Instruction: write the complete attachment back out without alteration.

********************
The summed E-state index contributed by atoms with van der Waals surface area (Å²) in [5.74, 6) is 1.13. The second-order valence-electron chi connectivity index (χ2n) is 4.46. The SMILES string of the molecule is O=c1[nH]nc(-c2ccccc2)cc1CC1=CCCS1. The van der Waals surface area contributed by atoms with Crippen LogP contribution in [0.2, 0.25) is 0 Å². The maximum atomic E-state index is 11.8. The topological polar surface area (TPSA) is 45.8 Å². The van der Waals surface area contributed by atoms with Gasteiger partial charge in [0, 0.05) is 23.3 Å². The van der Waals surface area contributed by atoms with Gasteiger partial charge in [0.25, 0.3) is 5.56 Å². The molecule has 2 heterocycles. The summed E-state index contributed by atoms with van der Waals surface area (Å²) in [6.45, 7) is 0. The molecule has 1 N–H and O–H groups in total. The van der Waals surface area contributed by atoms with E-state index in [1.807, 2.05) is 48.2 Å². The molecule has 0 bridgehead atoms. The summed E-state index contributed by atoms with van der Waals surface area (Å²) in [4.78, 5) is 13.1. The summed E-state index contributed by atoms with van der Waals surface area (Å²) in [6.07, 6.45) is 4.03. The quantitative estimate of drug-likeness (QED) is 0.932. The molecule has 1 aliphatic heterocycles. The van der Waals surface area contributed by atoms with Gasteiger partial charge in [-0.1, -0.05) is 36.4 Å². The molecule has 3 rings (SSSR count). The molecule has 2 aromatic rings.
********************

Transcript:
The summed E-state index contributed by atoms with van der Waals surface area (Å²) in [5.74, 6) is 1.13. The second-order valence-electron chi connectivity index (χ2n) is 4.46. The SMILES string of the molecule is O=c1[nH]nc(-c2ccccc2)cc1CC1=CCCS1. The van der Waals surface area contributed by atoms with Crippen LogP contribution in [0.2, 0.25) is 0 Å². The maximum atomic E-state index is 11.8. The topological polar surface area (TPSA) is 45.8 Å². The van der Waals surface area contributed by atoms with Gasteiger partial charge in [0, 0.05) is 23.3 Å². The van der Waals surface area contributed by atoms with Gasteiger partial charge in [0.25, 0.3) is 5.56 Å². The molecule has 2 heterocycles. The summed E-state index contributed by atoms with van der Waals surface area (Å²) in [6.45, 7) is 0. The molecule has 1 N–H and O–H groups in total. The van der Waals surface area contributed by atoms with E-state index in [1.807, 2.05) is 48.2 Å². The molecule has 0 bridgehead atoms. The summed E-state index contributed by atoms with van der Waals surface area (Å²) in [4.78, 5) is 13.1. The summed E-state index contributed by atoms with van der Waals surface area (Å²) in [6.07, 6.45) is 4.03. The quantitative estimate of drug-likeness (QED) is 0.932. The molecule has 1 aliphatic heterocycles. The van der Waals surface area contributed by atoms with Gasteiger partial charge in [-0.1, -0.05) is 36.4 Å². The molecule has 3 rings (SSSR count). The molecule has 2 aromatic rings.